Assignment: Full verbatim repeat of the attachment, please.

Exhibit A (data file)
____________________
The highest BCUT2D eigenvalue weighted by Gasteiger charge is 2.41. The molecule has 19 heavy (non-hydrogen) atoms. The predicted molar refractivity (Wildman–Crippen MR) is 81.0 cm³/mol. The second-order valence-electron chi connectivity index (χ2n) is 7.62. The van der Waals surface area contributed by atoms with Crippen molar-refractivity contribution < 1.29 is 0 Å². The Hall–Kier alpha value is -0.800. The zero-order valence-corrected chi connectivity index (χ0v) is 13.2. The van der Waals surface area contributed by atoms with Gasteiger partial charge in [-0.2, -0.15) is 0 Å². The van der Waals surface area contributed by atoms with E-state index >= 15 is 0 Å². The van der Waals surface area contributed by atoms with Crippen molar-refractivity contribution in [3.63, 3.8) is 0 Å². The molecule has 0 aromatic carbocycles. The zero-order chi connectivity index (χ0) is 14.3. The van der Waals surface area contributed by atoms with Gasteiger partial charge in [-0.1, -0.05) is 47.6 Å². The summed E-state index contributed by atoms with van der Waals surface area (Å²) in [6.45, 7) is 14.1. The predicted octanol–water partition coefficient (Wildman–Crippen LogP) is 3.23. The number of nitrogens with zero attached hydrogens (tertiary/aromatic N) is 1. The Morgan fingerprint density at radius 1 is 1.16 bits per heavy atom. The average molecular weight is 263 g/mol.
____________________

The highest BCUT2D eigenvalue weighted by Gasteiger charge is 2.41. The molecule has 19 heavy (non-hydrogen) atoms. The predicted molar refractivity (Wildman–Crippen MR) is 81.0 cm³/mol. The second-order valence-electron chi connectivity index (χ2n) is 7.62. The van der Waals surface area contributed by atoms with Crippen molar-refractivity contribution < 1.29 is 0 Å². The Hall–Kier alpha value is -0.800. The zero-order valence-corrected chi connectivity index (χ0v) is 13.2. The van der Waals surface area contributed by atoms with Gasteiger partial charge in [-0.2, -0.15) is 0 Å². The van der Waals surface area contributed by atoms with E-state index >= 15 is 0 Å². The van der Waals surface area contributed by atoms with Crippen molar-refractivity contribution in [3.63, 3.8) is 0 Å². The molecule has 0 aromatic carbocycles. The zero-order chi connectivity index (χ0) is 14.3. The van der Waals surface area contributed by atoms with Gasteiger partial charge in [-0.1, -0.05) is 47.6 Å². The summed E-state index contributed by atoms with van der Waals surface area (Å²) in [6.45, 7) is 14.1. The predicted octanol–water partition coefficient (Wildman–Crippen LogP) is 3.23. The number of nitrogens with zero attached hydrogens (tertiary/aromatic N) is 1. The Morgan fingerprint density at radius 1 is 1.16 bits per heavy atom. The average molecular weight is 263 g/mol.